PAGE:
Why Your Company Needs a Corporate Story & How to Craft One

This article is an excerpt from the Shortform book guide to "Unleash the Power of Storytelling" by Rob Biesenbach. Shortform has the world's best summaries and analyses of books you should be reading.

Like this article? Sign up for a free trial here.

Do you talk about your company’s timeline, only to have people tune out? How well do people know the journey that your organization is on?

In his book Unleash the Power of Storytelling, Rob Biesenbach contends that you can make any message much more compelling by simply telling a story. He shares his practical template for a narrative that explains your company’s history, mission, and values in an engaging way.

Read on to learn the importance of a corporate story and how to create one for your organization.

Your Corporate Story

When you need to talk about your company and the work you do, a great story plays a crucial role in holding your audience’s interest. Biesenbach explains that businesses, nonprofits, and other organizations need an “origin story” that presents their history and purpose and humanizes the people behind the scenes. A corporate story is more compelling and memorable than a dry corporate timeline, which typically just lists dates and milestones without a narrative arc to connect them. 

(Shortform note: Not everyone thinks that a company’s origin story is the important one to tell. Writer John Hagel III thinks that a story is too self-contained because it has an ending. He suggests that in a corporate context, narratives should be about the customer, not the company, and advocates for creating a narrative where the resolution is dependent on the listener’s actions—which can create a compelling call to action.)

When you’re telling a corporate story, you need to tailor the story to what the company can do for the audience. Like any good story, this kind of story needs a relatable character and a clear theme. Biesenbach notes you should pick just one value proposition to focus on rather than trying to address everything the company does. Many company origin stories follow a familiar pattern, which you can adapt: 

  • The founder encounters a problem. 
  • They make a discovery or invent a solution.
  • They turn their idea into a product or service. 
  • They grow their business. 
  • The business continues to operate on its original values.

(Shortform note: A company origin story can communicate a message to audiences inside and outside your organization. Just Go With It author Mandy Gilbert explains that a company origin story can help a business attract both customers and talent. She recommends a few steps for crafting an origin story in a process that’s less focused on the chronology of the company than Biesenbach’s model. She advises that you start the story with the “aha” moment that kickstarted the company rather than the problem the founder encountered, be transparent about the mistakes you made along the way, and share your excitement with your audience.)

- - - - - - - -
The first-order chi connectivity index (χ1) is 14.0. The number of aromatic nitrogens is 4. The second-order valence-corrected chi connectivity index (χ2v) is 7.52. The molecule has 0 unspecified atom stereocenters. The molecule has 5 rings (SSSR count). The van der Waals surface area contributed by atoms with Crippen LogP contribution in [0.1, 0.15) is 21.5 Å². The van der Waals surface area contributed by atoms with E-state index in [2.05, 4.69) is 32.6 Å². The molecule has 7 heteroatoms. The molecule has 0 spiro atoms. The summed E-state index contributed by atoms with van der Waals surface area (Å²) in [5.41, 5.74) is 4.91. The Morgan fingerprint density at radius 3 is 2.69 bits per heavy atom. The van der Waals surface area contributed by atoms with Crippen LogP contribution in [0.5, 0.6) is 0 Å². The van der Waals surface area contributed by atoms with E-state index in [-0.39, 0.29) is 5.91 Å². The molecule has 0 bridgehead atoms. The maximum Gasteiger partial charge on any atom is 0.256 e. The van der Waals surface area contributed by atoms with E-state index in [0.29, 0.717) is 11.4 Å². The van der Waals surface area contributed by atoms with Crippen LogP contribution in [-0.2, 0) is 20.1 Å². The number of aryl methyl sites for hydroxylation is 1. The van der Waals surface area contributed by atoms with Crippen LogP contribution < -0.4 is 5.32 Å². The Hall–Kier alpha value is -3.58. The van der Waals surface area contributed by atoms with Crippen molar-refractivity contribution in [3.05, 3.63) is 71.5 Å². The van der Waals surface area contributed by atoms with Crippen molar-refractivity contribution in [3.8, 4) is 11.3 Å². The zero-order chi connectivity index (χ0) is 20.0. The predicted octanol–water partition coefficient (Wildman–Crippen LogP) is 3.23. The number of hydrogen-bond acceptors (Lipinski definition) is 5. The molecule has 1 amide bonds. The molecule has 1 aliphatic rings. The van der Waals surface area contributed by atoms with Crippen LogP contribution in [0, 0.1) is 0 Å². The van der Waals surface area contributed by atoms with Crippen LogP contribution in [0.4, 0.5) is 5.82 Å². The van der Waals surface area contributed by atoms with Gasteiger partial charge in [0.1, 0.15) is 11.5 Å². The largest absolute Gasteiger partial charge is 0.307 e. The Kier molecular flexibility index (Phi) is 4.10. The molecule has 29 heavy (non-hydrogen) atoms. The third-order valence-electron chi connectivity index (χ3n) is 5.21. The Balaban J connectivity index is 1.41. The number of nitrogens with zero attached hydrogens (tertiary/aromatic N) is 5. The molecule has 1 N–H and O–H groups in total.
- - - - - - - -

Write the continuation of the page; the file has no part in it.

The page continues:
Company origin stories that follow Biesenbach’s template are everywhere, including behind some of your favorite products. For instance, here’s the story of Fender Guitars: In the 1940s, a radio repairman named Leo Fender saw that musicians needed an electric guitar that was more durable, more affordable, and easier to amplify than the archtop guitars they were playing at the time. In 1951, he introduced a solid-body guitar he called the Telecaster, which had a bright sound that made the guitar into a lead instrument. Inventions like the Precision Bass, Stratocaster, Jaguar, Jazzmaster, and Twin Reverb amplifiers followed. Each one was a new tool that changed how people make music, a mission that Fender still pursues today.

(Shortform note: A company origin story isn’t the only story that can help customers see value in your brand. In Building a StoryBrand, Donald Miller outlines a seven-part formula for a marketing story, which casts a customer as the main character and tells a story about a product. The customer wants something and encounters a problem. The brand steps in with a plan to help and tells the customer how they can solve the problem. The negative outcome of not taking action becomes clear, and the positive outcome of following the plan is the happy ending.)

Why Your Company Needs a Corporate Story & How to Craft One

———End of Preview———

Like what you just read? Read the rest of the world's best book summary and analysis of Rob Biesenbach's "Unleash the Power of Storytelling" at Shortform.

Here's what you'll find in our full Unleash the Power of Storytelling summary:

  • How telling a story can make any message more compelling
  • The unique power stories have to influence us and shape our emotions
  • The crucial pieces that make up a story (other than the beginning, middle, and end)

Elizabeth Whitworth

Elizabeth has a lifelong love of books. She devours nonfiction, especially in the areas of history, theology, and philosophy. A switch to audiobooks has kindled her enjoyment of well-narrated fiction, particularly Victorian and early 20th-century works. She appreciates idea-driven books—and a classic murder mystery now and then. Elizabeth has a blog and is writing a book about the beginning and the end of suffering.

Leave a Reply

Your email address will not be published.